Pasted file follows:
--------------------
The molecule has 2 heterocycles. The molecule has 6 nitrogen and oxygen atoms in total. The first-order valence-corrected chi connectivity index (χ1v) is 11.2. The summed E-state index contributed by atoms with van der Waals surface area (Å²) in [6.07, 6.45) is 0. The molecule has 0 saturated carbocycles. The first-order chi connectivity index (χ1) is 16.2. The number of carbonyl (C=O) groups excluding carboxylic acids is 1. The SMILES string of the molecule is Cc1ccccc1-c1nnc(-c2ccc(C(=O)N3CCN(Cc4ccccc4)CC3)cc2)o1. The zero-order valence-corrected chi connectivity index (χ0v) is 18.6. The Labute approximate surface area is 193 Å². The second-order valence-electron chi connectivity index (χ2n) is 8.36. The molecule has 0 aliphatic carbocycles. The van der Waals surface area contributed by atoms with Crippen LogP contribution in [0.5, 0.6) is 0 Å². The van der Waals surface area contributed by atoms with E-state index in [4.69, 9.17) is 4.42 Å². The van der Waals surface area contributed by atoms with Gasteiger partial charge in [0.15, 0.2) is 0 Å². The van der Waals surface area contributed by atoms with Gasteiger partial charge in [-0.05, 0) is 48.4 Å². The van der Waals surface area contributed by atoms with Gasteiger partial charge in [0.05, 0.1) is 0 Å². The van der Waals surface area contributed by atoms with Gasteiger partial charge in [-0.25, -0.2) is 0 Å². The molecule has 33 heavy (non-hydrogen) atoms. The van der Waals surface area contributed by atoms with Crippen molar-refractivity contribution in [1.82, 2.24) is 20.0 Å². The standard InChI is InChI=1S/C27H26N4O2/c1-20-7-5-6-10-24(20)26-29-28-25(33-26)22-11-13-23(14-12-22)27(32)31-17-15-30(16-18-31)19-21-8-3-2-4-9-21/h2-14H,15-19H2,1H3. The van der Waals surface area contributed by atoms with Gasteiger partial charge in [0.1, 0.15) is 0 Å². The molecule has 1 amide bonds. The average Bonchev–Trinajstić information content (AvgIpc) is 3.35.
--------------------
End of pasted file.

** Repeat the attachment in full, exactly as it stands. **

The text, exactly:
The molecule has 2 heterocycles. The molecule has 6 nitrogen and oxygen atoms in total. The first-order valence-corrected chi connectivity index (χ1v) is 11.2. The summed E-state index contributed by atoms with van der Waals surface area (Å²) in [6.07, 6.45) is 0. The molecule has 0 saturated carbocycles. The first-order chi connectivity index (χ1) is 16.2. The number of carbonyl (C=O) groups excluding carboxylic acids is 1. The SMILES string of the molecule is Cc1ccccc1-c1nnc(-c2ccc(C(=O)N3CCN(Cc4ccccc4)CC3)cc2)o1. The zero-order valence-corrected chi connectivity index (χ0v) is 18.6. The Labute approximate surface area is 193 Å². The second-order valence-electron chi connectivity index (χ2n) is 8.36. The molecule has 0 aliphatic carbocycles. The van der Waals surface area contributed by atoms with Crippen LogP contribution in [0.5, 0.6) is 0 Å². The van der Waals surface area contributed by atoms with E-state index in [4.69, 9.17) is 4.42 Å². The van der Waals surface area contributed by atoms with Gasteiger partial charge in [0.15, 0.2) is 0 Å². The van der Waals surface area contributed by atoms with Gasteiger partial charge in [-0.05, 0) is 48.4 Å². The van der Waals surface area contributed by atoms with Gasteiger partial charge in [0.05, 0.1) is 0 Å². The van der Waals surface area contributed by atoms with Gasteiger partial charge in [-0.25, -0.2) is 0 Å². The molecule has 33 heavy (non-hydrogen) atoms. The van der Waals surface area contributed by atoms with Crippen molar-refractivity contribution in [1.82, 2.24) is 20.0 Å². The standard InChI is InChI=1S/C27H26N4O2/c1-20-7-5-6-10-24(20)26-29-28-25(33-26)22-11-13-23(14-12-22)27(32)31-17-15-30(16-18-31)19-21-8-3-2-4-9-21/h2-14H,15-19H2,1H3. The van der Waals surface area contributed by atoms with Gasteiger partial charge in [0.1, 0.15) is 0 Å². The molecule has 1 amide bonds. The average Bonchev–Trinajstić information content (AvgIpc) is 3.35.